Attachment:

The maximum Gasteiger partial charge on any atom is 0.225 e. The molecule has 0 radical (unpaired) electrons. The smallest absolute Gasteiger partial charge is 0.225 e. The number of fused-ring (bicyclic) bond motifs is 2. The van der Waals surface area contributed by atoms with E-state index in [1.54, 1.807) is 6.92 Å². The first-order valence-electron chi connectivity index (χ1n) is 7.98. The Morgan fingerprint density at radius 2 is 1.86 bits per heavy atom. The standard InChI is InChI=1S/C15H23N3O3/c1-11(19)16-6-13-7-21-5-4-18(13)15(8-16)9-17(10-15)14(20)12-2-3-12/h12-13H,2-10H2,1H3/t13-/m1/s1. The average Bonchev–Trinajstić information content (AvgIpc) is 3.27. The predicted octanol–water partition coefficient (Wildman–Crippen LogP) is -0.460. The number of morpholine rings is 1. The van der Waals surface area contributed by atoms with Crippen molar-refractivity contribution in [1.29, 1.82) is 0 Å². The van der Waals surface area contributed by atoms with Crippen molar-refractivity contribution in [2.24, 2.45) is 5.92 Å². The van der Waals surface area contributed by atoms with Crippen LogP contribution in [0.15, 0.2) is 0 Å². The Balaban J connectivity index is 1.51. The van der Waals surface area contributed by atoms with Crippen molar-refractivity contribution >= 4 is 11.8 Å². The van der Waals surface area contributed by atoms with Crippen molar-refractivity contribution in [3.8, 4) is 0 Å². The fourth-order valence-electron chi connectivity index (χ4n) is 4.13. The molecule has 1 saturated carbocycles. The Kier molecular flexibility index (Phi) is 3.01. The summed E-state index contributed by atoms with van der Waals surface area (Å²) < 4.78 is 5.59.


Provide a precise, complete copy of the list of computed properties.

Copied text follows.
The maximum Gasteiger partial charge on any atom is 0.225 e. The molecule has 0 radical (unpaired) electrons. The smallest absolute Gasteiger partial charge is 0.225 e. The number of fused-ring (bicyclic) bond motifs is 2. The van der Waals surface area contributed by atoms with E-state index in [1.54, 1.807) is 6.92 Å². The first-order valence-electron chi connectivity index (χ1n) is 7.98. The Morgan fingerprint density at radius 2 is 1.86 bits per heavy atom. The standard InChI is InChI=1S/C15H23N3O3/c1-11(19)16-6-13-7-21-5-4-18(13)15(8-16)9-17(10-15)14(20)12-2-3-12/h12-13H,2-10H2,1H3/t13-/m1/s1. The average Bonchev–Trinajstić information content (AvgIpc) is 3.27. The predicted octanol–water partition coefficient (Wildman–Crippen LogP) is -0.460. The number of morpholine rings is 1. The van der Waals surface area contributed by atoms with Crippen molar-refractivity contribution in [1.29, 1.82) is 0 Å². The van der Waals surface area contributed by atoms with Crippen molar-refractivity contribution in [2.24, 2.45) is 5.92 Å². The van der Waals surface area contributed by atoms with Crippen LogP contribution in [0.15, 0.2) is 0 Å². The Balaban J connectivity index is 1.51. The van der Waals surface area contributed by atoms with Crippen molar-refractivity contribution >= 4 is 11.8 Å². The van der Waals surface area contributed by atoms with Crippen molar-refractivity contribution in [3.8, 4) is 0 Å². The fourth-order valence-electron chi connectivity index (χ4n) is 4.13. The molecule has 1 saturated carbocycles. The Kier molecular flexibility index (Phi) is 3.01. The summed E-state index contributed by atoms with van der Waals surface area (Å²) < 4.78 is 5.59.